My wife and I were both trained in journalism. In fact, that’s how we met – in the newsroom of the student newspaper at LSU. We would both tell you that we had good teachers and not-so-good teachers.
A required course for a journalism degree was “History of Journalism.” And one of the things I remember most from that course was the man who shaped 20th century journalism, Walter Lippmann (1889-1974).
If you’re not familiar with Lippmann, you should know that he was the man who coined the term “Cold War,” gave us the concept of “stereotype” that we understand today, and articulated the modernist view of what journalism was about – the idea of objective, fact-based reporting.
While most journalists today would say their reporting is fact-based, fewer would claim “objectivity” as a guiding principle. The influence of post-modernist thinking laid siege to and largely obliterated the idea of objectivity.
This is why you get news stories today that read more like editorials and opinion columns than news. With the possible exceptions of business and sports news, my hometown newspaper, The St. Louis Post-Dispatch, is a good example. And even the sports and business stories sometimes are more opinion-based.
Ideas matter. And ideas can linger, often for a very long time.
In Against the Flow: The Inspiration of Daniel in an Age of Relativism, John Lennox describes in great detail the vision the prophet Daniel received as described in chapter nine of the Old Testament book. It was a vision about the future of Jerusalem, so close to Daniel’s heart, and it was a vision about the future.
It’s not a simple vision to explain. Daniel reads in the Book of Jeremiah that the desolation of Jerusalem will last 70 years. The angel Gabriel tells Daniel that the “70 years” is actually 70 sevens – 70 weeks of years, or 490 years. At the end of 62 sevens, or 434 years, an anointed one will be put to death. And in the 70th and final week, a ruler will implement an “abomination of desolation” that will lead to the end-time.
The end of the “62 sevens” happens to coincide with the time of Christ. After that, for those last seven “weeks,” interpretation is not clear-cut. The story picks up again in the Book of Revelation in the New Testament, and that last week becomes the seven years of tribulation under the Antichrist.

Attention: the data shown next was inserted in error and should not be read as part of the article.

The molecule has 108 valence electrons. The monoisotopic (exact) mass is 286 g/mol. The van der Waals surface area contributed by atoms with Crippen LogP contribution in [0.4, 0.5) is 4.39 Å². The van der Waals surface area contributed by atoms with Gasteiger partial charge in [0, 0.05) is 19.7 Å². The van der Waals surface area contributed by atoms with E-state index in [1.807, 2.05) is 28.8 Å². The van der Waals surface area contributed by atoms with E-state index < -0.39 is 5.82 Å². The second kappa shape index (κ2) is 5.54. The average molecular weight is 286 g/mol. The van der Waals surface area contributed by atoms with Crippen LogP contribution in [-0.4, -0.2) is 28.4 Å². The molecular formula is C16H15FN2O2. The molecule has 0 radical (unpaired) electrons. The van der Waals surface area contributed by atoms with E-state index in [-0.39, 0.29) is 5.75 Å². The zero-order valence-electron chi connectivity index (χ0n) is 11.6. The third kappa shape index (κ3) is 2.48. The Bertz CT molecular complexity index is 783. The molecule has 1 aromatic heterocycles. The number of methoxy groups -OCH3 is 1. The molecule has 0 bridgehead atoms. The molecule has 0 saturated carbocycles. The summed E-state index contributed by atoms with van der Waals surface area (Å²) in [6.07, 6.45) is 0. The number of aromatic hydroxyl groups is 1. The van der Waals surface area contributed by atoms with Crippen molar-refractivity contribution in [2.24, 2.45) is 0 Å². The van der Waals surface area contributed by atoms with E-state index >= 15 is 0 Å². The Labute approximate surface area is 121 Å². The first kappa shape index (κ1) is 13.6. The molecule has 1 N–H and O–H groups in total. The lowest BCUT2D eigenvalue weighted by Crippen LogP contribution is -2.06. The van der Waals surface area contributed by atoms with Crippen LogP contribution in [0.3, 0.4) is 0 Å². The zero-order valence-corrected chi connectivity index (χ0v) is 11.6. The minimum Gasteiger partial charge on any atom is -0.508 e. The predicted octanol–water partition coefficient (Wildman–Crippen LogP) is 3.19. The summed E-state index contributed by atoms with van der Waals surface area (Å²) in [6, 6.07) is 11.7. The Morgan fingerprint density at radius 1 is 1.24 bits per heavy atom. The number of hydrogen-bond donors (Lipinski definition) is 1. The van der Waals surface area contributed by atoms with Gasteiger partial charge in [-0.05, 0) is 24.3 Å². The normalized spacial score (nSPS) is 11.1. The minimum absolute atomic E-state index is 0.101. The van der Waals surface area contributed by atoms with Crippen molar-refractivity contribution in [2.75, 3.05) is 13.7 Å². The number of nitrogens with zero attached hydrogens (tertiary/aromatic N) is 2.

There is this thing called history that has played out between the time of Daniel and our own time. Lennox does a good job of arguing the case for the interpretation of Daniel’s vision that coincides with the one (largely the evangelical understanding) that I’ve been taught and accept. But there are others. And we laymen along with our theologians can get easily caught up in discussing (and arguing) the details as well as the overarching theme.
Lennox’s point about all this, however, isn’t to prove himself or his position right. But to point out that many ideas have been around for a long time – thousands of years – and still have consequences today.
“Those future events,” he writes, “are but the harvest of seeds sown by the ideas, attitudes, movements of thought and ideologies that have permeated society throughout history, even from ancient times. In our own time secularist naturalism in particular, with its marginalization of God and devaluation of human life and dignity, is no innocent thing. We need to recognize it for what it is, and spell out its implications for everyone who is prepared to listen.”
Ideas matter; they have consequences, good and bad. Karl Marx and Frederick Engels articulated a view of history, economics and philosophy that eventually gave birth to Soviet communism. Nietzsche influenced Adolf Hitler’s thinking. Lippmann shaped 20th century American journalism. John Dewey’s thinking shaped what we know today as public education.
And ideas can last for a very long time.
For the past several weeks, I’ve been discussing Against the Flow, in which Lennox argues (rather successfully, I think), that there is much we can learn from the Book of Daniel and apply to many issues we face today. This post is taken from chapters 18-20: “Jerusalem and the Future,” “The Seventy Weeks,” and “The Seventieth Week.”
Top photograph by Ave Lainesaar via Public Domain Pictures. Used with permission.